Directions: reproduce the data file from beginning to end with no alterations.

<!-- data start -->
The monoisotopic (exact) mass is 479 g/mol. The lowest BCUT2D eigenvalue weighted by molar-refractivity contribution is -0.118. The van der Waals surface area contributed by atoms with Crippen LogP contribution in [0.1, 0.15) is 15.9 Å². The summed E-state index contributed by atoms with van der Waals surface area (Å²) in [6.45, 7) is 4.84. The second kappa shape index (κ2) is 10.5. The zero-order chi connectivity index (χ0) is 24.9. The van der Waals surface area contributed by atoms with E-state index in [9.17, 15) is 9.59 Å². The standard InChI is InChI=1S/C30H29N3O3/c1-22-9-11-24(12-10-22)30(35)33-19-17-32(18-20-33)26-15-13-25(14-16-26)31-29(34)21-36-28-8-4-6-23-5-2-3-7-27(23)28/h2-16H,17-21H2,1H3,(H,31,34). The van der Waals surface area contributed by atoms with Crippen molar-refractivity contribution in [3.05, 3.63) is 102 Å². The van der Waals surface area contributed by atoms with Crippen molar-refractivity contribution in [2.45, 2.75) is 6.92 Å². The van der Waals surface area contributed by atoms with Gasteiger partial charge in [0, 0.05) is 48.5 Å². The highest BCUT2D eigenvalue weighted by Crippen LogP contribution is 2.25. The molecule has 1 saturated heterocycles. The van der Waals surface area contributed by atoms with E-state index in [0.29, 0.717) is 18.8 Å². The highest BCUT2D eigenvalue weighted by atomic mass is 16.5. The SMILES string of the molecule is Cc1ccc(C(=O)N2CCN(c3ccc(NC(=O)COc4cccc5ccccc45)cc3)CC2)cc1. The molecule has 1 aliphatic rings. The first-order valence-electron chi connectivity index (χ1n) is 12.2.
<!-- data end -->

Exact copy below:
The monoisotopic (exact) mass is 479 g/mol. The lowest BCUT2D eigenvalue weighted by molar-refractivity contribution is -0.118. The van der Waals surface area contributed by atoms with Crippen LogP contribution in [0.1, 0.15) is 15.9 Å². The summed E-state index contributed by atoms with van der Waals surface area (Å²) in [6.45, 7) is 4.84. The second kappa shape index (κ2) is 10.5. The zero-order chi connectivity index (χ0) is 24.9. The van der Waals surface area contributed by atoms with E-state index in [9.17, 15) is 9.59 Å². The standard InChI is InChI=1S/C30H29N3O3/c1-22-9-11-24(12-10-22)30(35)33-19-17-32(18-20-33)26-15-13-25(14-16-26)31-29(34)21-36-28-8-4-6-23-5-2-3-7-27(23)28/h2-16H,17-21H2,1H3,(H,31,34). The van der Waals surface area contributed by atoms with Crippen molar-refractivity contribution in [3.05, 3.63) is 102 Å². The van der Waals surface area contributed by atoms with Crippen molar-refractivity contribution in [2.45, 2.75) is 6.92 Å². The van der Waals surface area contributed by atoms with Gasteiger partial charge in [0, 0.05) is 48.5 Å². The highest BCUT2D eigenvalue weighted by Crippen LogP contribution is 2.25. The molecule has 1 saturated heterocycles. The van der Waals surface area contributed by atoms with E-state index in [0.29, 0.717) is 18.8 Å². The highest BCUT2D eigenvalue weighted by atomic mass is 16.5. The SMILES string of the molecule is Cc1ccc(C(=O)N2CCN(c3ccc(NC(=O)COc4cccc5ccccc45)cc3)CC2)cc1. The molecule has 1 aliphatic rings. The first-order valence-electron chi connectivity index (χ1n) is 12.2.